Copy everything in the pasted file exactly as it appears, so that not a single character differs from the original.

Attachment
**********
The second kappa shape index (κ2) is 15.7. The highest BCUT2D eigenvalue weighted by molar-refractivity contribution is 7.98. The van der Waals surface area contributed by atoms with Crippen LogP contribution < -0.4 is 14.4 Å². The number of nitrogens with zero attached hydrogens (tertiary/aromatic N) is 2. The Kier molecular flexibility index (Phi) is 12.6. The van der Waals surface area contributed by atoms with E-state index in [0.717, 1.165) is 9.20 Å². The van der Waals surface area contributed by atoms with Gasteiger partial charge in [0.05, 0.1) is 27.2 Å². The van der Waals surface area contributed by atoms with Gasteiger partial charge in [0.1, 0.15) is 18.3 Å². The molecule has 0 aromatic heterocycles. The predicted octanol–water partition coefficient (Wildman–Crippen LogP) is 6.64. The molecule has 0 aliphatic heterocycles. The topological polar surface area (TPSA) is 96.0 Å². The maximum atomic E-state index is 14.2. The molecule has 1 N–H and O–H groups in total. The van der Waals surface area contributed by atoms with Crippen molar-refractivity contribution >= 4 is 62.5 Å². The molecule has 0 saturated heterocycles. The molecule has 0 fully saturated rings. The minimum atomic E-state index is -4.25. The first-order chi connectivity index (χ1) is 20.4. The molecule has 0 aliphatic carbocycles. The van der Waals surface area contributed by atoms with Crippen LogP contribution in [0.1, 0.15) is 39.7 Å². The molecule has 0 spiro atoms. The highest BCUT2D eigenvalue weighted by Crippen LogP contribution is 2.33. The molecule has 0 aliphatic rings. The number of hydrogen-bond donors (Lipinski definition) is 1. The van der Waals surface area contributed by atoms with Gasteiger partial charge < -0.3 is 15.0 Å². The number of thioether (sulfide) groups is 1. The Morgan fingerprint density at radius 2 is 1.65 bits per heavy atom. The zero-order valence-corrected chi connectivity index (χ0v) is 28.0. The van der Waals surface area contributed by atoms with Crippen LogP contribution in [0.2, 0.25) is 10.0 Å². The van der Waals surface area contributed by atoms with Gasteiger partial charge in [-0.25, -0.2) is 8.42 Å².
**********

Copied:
The second kappa shape index (κ2) is 15.7. The highest BCUT2D eigenvalue weighted by molar-refractivity contribution is 7.98. The van der Waals surface area contributed by atoms with Crippen LogP contribution < -0.4 is 14.4 Å². The number of nitrogens with zero attached hydrogens (tertiary/aromatic N) is 2. The Kier molecular flexibility index (Phi) is 12.6. The van der Waals surface area contributed by atoms with E-state index in [0.717, 1.165) is 9.20 Å². The van der Waals surface area contributed by atoms with Gasteiger partial charge in [0.05, 0.1) is 27.2 Å². The van der Waals surface area contributed by atoms with Gasteiger partial charge in [0.1, 0.15) is 18.3 Å². The molecule has 0 aromatic heterocycles. The predicted octanol–water partition coefficient (Wildman–Crippen LogP) is 6.64. The molecule has 0 aliphatic heterocycles. The topological polar surface area (TPSA) is 96.0 Å². The maximum atomic E-state index is 14.2. The molecule has 1 N–H and O–H groups in total. The van der Waals surface area contributed by atoms with Crippen molar-refractivity contribution >= 4 is 62.5 Å². The molecule has 0 saturated heterocycles. The molecule has 0 fully saturated rings. The minimum atomic E-state index is -4.25. The first-order chi connectivity index (χ1) is 20.4. The molecule has 0 aliphatic carbocycles. The van der Waals surface area contributed by atoms with Crippen LogP contribution in [0.1, 0.15) is 39.7 Å². The molecule has 0 spiro atoms. The highest BCUT2D eigenvalue weighted by Crippen LogP contribution is 2.33. The molecule has 0 aliphatic rings. The number of hydrogen-bond donors (Lipinski definition) is 1. The van der Waals surface area contributed by atoms with Gasteiger partial charge < -0.3 is 15.0 Å². The number of thioether (sulfide) groups is 1. The Morgan fingerprint density at radius 2 is 1.65 bits per heavy atom. The zero-order valence-corrected chi connectivity index (χ0v) is 28.0. The van der Waals surface area contributed by atoms with Crippen LogP contribution in [0.2, 0.25) is 10.0 Å². The van der Waals surface area contributed by atoms with Gasteiger partial charge in [-0.25, -0.2) is 8.42 Å².